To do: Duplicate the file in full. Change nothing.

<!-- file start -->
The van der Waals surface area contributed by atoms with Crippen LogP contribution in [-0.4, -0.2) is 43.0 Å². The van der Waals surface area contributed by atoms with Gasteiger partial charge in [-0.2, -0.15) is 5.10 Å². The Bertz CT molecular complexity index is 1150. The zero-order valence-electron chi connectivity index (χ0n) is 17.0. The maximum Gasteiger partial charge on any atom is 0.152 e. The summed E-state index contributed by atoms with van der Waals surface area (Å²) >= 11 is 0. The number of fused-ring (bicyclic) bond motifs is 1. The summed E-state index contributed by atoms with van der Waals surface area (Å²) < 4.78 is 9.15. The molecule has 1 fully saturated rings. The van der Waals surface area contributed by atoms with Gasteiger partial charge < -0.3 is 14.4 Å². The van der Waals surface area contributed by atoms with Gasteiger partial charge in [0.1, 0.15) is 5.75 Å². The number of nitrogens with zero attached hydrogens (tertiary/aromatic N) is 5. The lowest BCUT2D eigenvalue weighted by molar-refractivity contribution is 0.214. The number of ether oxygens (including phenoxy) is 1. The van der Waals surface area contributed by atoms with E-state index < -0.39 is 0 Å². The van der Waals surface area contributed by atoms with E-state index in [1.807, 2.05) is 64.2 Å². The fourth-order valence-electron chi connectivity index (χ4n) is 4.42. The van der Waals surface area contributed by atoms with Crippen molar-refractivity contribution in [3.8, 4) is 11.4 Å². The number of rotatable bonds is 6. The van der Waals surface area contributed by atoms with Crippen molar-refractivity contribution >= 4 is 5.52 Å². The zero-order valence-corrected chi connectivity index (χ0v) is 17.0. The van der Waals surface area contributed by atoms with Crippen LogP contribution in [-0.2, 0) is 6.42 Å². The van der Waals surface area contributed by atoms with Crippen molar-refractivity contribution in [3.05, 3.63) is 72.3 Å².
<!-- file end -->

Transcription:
The van der Waals surface area contributed by atoms with Crippen LogP contribution in [-0.4, -0.2) is 43.0 Å². The van der Waals surface area contributed by atoms with Gasteiger partial charge in [-0.2, -0.15) is 5.10 Å². The Bertz CT molecular complexity index is 1150. The zero-order valence-electron chi connectivity index (χ0n) is 17.0. The maximum Gasteiger partial charge on any atom is 0.152 e. The summed E-state index contributed by atoms with van der Waals surface area (Å²) >= 11 is 0. The number of fused-ring (bicyclic) bond motifs is 1. The summed E-state index contributed by atoms with van der Waals surface area (Å²) < 4.78 is 9.15. The molecule has 1 fully saturated rings. The van der Waals surface area contributed by atoms with Gasteiger partial charge < -0.3 is 14.4 Å². The van der Waals surface area contributed by atoms with Gasteiger partial charge in [0.1, 0.15) is 5.75 Å². The number of nitrogens with zero attached hydrogens (tertiary/aromatic N) is 5. The lowest BCUT2D eigenvalue weighted by molar-refractivity contribution is 0.214. The number of ether oxygens (including phenoxy) is 1. The van der Waals surface area contributed by atoms with E-state index < -0.39 is 0 Å². The van der Waals surface area contributed by atoms with E-state index in [1.807, 2.05) is 64.2 Å². The fourth-order valence-electron chi connectivity index (χ4n) is 4.42. The van der Waals surface area contributed by atoms with Crippen molar-refractivity contribution in [3.8, 4) is 11.4 Å². The number of rotatable bonds is 6. The van der Waals surface area contributed by atoms with Crippen molar-refractivity contribution >= 4 is 5.52 Å². The zero-order valence-corrected chi connectivity index (χ0v) is 17.0. The van der Waals surface area contributed by atoms with Crippen LogP contribution in [-0.2, 0) is 6.42 Å². The van der Waals surface area contributed by atoms with Crippen molar-refractivity contribution in [3.05, 3.63) is 72.3 Å².